1. QB Tajh Boyd, Sr., Clemson: It’s debatable, but at least in terms of stats, Boyd is the greatest quarterback in ACC history. However, he never quite gets his due nationally because his team doesn’t always come up with the big wins in clutch moments – 156 yards and two picks against Florida State this year was part of the problem. If he and Clemson win this game, he goes out as a true Tigers legend. 

2. RB Carlos Hyde, Sr., Ohio State: When asked if he thought he should’ve given Hyde more than 18 carries against Michigan State, Meyer glumly mumbled, “Yup.” The big, bruising back was cranking out 6.6 yards per carry against the Spartans, yet the offense started to go away from him in key moments in the second half. The Urbster isn’t going to make the same mistake twice.

3. WR Sammy Watkins, Jr., Clemson: After a down sophomore season, Watkins came back roaring with 85 catches for 1,237 yards and 10 scores on the way to earning a spot as a Biletnikoff finalist. He was held in check – relatively speaking – by Florida State and South Carolina, scoring against the Seminoles but failing to hit 100 yards against either team. Almost certainly off to the NFL after this game, this is his chance to showcase what he can do against a good, but not great, Buckeyes secondary. 

Early prediction: Ohio State 38, Clemson 13

Tostitos Fiesta Bowl: No. 15 UCF vs. No. 6 Baylor (Glendale, Ariz.)

Jan. 1, 8:30 p.m. ET, ESPN

Get ready for a slew of “if someone told you UCF and Baylor were playing in the Fiesta Bowl” type of storylines, but it really is a special moment for two programs that aren’t exactly household college football names. Even so, Baylor has the potential to close out a special season with a tremendous win, going 11-1 with an outright Big 12 championship, dominating just about everyone except Oklahoma State, and even in that game QB Bryce Petty put up huge numbers.

UCF needs a victory to give the oft-mocked American Athletic Conference -- formerly known as the Big East -- some legitimacy. Louisville helped the cause last season with a win over Florida in the Sugar Bowl, but a UCF win would do even more, especially with the Cardinals leaving the conference next season.

Three reasons you must watch

1. Both teams are 11-1 with legitimate wins over some strong teams. UCF beat Penn State in Happy Valley and hung tough with South Carolina in a 28-25 loss. The win over Louisville set the tone for the rest of the year, and time and again the Knights came through in the clutch. Baylor had problems against Oklahoma State, but steamrolled past everyone else, winning 10 of 11 games by double digits.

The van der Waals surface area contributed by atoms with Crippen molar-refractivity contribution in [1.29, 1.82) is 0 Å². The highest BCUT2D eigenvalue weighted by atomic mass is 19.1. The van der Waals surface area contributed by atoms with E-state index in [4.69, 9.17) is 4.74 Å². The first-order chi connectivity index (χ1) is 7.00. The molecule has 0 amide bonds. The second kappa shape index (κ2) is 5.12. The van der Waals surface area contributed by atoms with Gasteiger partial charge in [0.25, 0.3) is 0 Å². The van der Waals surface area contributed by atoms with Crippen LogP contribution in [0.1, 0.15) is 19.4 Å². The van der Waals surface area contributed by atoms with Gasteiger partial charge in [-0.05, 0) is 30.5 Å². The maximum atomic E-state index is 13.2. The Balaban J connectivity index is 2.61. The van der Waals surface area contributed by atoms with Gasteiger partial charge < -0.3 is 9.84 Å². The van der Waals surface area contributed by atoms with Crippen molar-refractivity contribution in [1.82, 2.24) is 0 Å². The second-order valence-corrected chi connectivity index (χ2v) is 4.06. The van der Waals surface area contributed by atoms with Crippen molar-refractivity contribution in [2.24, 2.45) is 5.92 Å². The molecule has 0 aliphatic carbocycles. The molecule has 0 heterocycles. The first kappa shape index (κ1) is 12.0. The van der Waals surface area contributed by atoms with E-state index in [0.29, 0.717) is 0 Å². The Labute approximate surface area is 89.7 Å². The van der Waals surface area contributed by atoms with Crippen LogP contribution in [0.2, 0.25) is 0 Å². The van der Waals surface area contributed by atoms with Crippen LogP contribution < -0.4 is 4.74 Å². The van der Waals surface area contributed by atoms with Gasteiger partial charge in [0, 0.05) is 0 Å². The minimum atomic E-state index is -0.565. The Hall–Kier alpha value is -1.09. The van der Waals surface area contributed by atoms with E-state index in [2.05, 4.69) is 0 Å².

2. The Bears offense has been special all season long, and now it gets another national showcase. It fizzled the first time around when everyone was watching it struggle with the Cowboys, but given a few weeks to prepare, this could be devastating if it gets hot. Considering the way Baylor played in last year’s Holiday Bowl against UCLA in a 49-26 win, look out. 

3. Unlike Baylor games, UCF games have been going down to the wire time and again. Eight of the last 10 games were decided by a touchdown or less, and seven of those were decided by four points or fewer.

Three players to know

1. QB Bryce Petty, Jr., Baylor: At the very least, he belonged in the discussion of possible Heisman finalists, throwing for 3,844 yards and 30 touchdowns with just two interceptions and 11 rushing touchdowns. While he has struggled a bit with his accuracy over the second half of the season, he’s been a tremendous deep ball thrower, averaging close to 11 yards per pass on the season. 

2. QB Blake Bortles, Jr., UCF: You might not have thought about it at the time, if you even watched the game, but the UCF win over Louisville might have been a showdown of the top two quarterbacks to go in the coming NFL draft. Bortles has next-level size, arm strength and mobility, with a terrific power arm and the accuracy to get hot for long stretches. He’ll need to come up with a huge day to keep up the pace.

3. RB Lache Seastrunk, Jr., Baylor: While he didn’t win the Heisman as he boldly predicted, he still ran for 1,060 yards and 11 scores, averaging 7.5 yards per carry despite missing a few games hurt. The former Oregon Duck was a bowl star last season with 138 yards and a score on just 16 carries, and he’ll be one of the featured stars now that he’s 100 percent healthy.

Early prediction: Baylor 41, UCF 20